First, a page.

How To Assess Your True Corporate Culture

In my last entry, we covered the role of corporate culture in achieving your company’s mission. Ideally, your corporate culture guides people’s behaviors to be consistent with the corporate values, which enable you to implement your strategy for achieving your mission. The trick is assessing whether your corporate culture is, in fact, aligned with your values. If it’s not, this is a major problem because corporate culture is a really difficult force to manipulate quickly if you discover it’s not aligned.

Typically the culture evolves through who you hire, how you onboard them, what you train, how you evaluate, who you promote, how you pay, how leaders behave when flustered, who gets recognized, etc. All of those things are really difficult to change in the short-term, if you find out that your culture is not aligned with your ascribed corporate values.

Therefore, you want to assess your culture frequently and make subtle influential tweaks wherever you sense it might be evolving in a problematic way. Think of this like pruning the bonsai tree as it grows. You can’t simply create a bonsai tree to look exactly as you want it to – you have to care for it over time, watch its growth and evolution, and constantly adjust your practices (e.g., hiring, onboarding, training, evaluation, promotion, recognition, etc.).

There’s a whole sub-industry dedicated to just this: Employee Engagement Assessments or Cultural Assessments can be a highly analytical and technical field, where consultants sell fancy power-points displaying your company’s answers to a set of pre-packaged questions compared against thousands of other companies. These look glamorous, but like most consulting projects, represent a lot of work for a small amount of value. I would argue that instead, you want an answer to 3 questions. Poll your employees for answers to these questions early and often, and you’ll have a good read on how your corporate culture is evolving:

  1. A friend asks you what it’s like to work at your company. What stories would you tell to describe it? Specifically, what behaviors (either by you or by colleagues) come to mind?
  2. Think of the rockstars at your company – those who clearly outperform the average colleague. What differentiates them from the average colleague? Focus on behaviors (e.g., asks a lot of questions about other people’s points of view) vs. innate traits (e.g., is really smart).
  3. If you could wave a magic wand and change anything about the way your colleagues typically act at work, what would you change?

Note that in the above, I’m not asking anything about making the job more enjoyable or rewarding. There’s a place for measuring how much people are enjoying their work, or how they’d rate their employee value proposition. But that’s not to be confused with a culture assessment. The above three questions are about assessing how well the day-to-day interactions and decisions of your employees are aligned towards achieving your mission. Feel free to embed the questions above into a broader Engagement Survey, but don’t limit asking them to just once per year. The bonsai tree can change too much in that time.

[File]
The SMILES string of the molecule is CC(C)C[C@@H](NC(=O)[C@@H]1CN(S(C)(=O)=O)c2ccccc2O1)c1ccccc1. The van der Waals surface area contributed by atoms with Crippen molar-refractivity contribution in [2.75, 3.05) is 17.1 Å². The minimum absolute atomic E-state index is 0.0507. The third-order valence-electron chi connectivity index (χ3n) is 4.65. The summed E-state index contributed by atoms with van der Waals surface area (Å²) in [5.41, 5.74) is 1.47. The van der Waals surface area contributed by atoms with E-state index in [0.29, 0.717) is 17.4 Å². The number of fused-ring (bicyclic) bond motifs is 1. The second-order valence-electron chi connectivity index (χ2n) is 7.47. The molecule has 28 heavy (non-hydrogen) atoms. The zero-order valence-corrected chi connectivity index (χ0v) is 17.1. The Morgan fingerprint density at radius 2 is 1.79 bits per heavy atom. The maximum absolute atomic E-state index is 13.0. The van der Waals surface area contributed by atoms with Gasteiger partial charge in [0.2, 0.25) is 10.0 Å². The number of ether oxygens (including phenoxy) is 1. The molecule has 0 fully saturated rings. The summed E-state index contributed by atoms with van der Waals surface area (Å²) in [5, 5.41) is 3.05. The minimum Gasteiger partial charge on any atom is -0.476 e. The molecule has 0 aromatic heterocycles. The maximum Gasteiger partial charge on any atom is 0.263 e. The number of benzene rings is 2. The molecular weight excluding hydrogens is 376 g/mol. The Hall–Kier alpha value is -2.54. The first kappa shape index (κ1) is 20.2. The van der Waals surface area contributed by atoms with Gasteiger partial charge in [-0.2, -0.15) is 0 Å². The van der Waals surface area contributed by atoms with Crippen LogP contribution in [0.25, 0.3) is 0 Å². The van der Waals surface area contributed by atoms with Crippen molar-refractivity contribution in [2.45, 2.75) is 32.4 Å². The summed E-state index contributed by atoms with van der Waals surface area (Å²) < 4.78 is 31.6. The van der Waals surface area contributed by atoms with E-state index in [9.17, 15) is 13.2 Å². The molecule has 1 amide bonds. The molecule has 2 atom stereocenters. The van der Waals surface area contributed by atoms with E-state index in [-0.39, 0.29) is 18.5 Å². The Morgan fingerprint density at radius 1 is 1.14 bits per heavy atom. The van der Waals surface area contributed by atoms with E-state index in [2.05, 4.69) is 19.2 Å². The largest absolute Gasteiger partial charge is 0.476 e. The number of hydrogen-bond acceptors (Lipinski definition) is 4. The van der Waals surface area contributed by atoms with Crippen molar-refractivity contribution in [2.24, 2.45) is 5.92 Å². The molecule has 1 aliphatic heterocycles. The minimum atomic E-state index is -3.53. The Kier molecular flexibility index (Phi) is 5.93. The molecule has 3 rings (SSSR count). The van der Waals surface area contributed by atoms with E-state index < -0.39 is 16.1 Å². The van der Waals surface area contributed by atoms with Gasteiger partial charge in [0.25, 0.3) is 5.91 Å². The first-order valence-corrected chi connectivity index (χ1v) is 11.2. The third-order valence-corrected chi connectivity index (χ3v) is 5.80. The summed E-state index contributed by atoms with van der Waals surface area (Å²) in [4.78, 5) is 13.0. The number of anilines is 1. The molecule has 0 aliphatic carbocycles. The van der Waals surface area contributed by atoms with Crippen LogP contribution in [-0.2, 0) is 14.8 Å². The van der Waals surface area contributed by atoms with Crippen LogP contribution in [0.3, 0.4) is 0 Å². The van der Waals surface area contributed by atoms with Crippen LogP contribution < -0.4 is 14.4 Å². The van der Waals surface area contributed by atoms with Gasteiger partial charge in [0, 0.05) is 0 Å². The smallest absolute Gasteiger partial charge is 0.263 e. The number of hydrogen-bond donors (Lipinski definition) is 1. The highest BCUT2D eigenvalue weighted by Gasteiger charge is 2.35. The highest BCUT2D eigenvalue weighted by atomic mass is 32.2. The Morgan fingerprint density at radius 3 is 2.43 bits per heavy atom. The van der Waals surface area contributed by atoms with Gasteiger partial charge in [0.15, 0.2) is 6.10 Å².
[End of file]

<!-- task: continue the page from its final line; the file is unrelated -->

FOT Background Check

Ben Olds
Ben works in HR/OD at Merrimack Pharmaceuticals, a Cambridge company dedicated to the simple goal of trying to cure cancer… no big deal! Ben’s on his second career, having spent his first in business/strategy consulting, mostly with Bain & Co and Monitor Group, which basically just means he relies on MS Excel to solve virtually any problem he faces. If he’s not coaching or working with colleagues on their approach to leadership, he’s helping teams create effective dynamics or planning a recognition program to motivate employees. And sometimes, he’s chasing his wife around the ice hockey rink in his weekly pick-up game, or playing tennis, squash, skiing, hiking, mountain biking, or anything else to expend his nervous energy!

2 Comments

  1. Chad Perry says:

    Like the out-of-the-box questions to assess culture. If only more CEOs understood that culture is just as important to bottom line performance as is the sales pipeline. Maybe even more so when calling for herculean efforts at critical performance times.

    And, just like an unwatched sales pipeline isn’t fixed overnight, neither is a neglected corporate culture.

    • Ben Olds says:

      I agree, Chad. Thanks for the comment. I think the challenge is proving the positive ROI on investing in the culture. It’s difficult – not impossible, but difficult. It’s tempting to focus on the impact on the bottom line of NOT hiring the fast hire who might not be a great cultural fit…or NOT sending your new hire to onboarding…or NOT taking action against the employee who doesn’t embody the values. It’s tempting to do these things in the short-run, despite the long-run dangers for the culture. In order to overcome those temptations, we need to draw a line for leadership between these incremental short-term decisions and the long-term benefit to the culture. I haven’t cracked the code yet on how to do that, and hence I wind up making emotional arguments instead of business ones. These only work some of the time. If I could draw the line more clearly between investments in culture and positive business results, it would make my job easier. Have you figured out how to do this yet?

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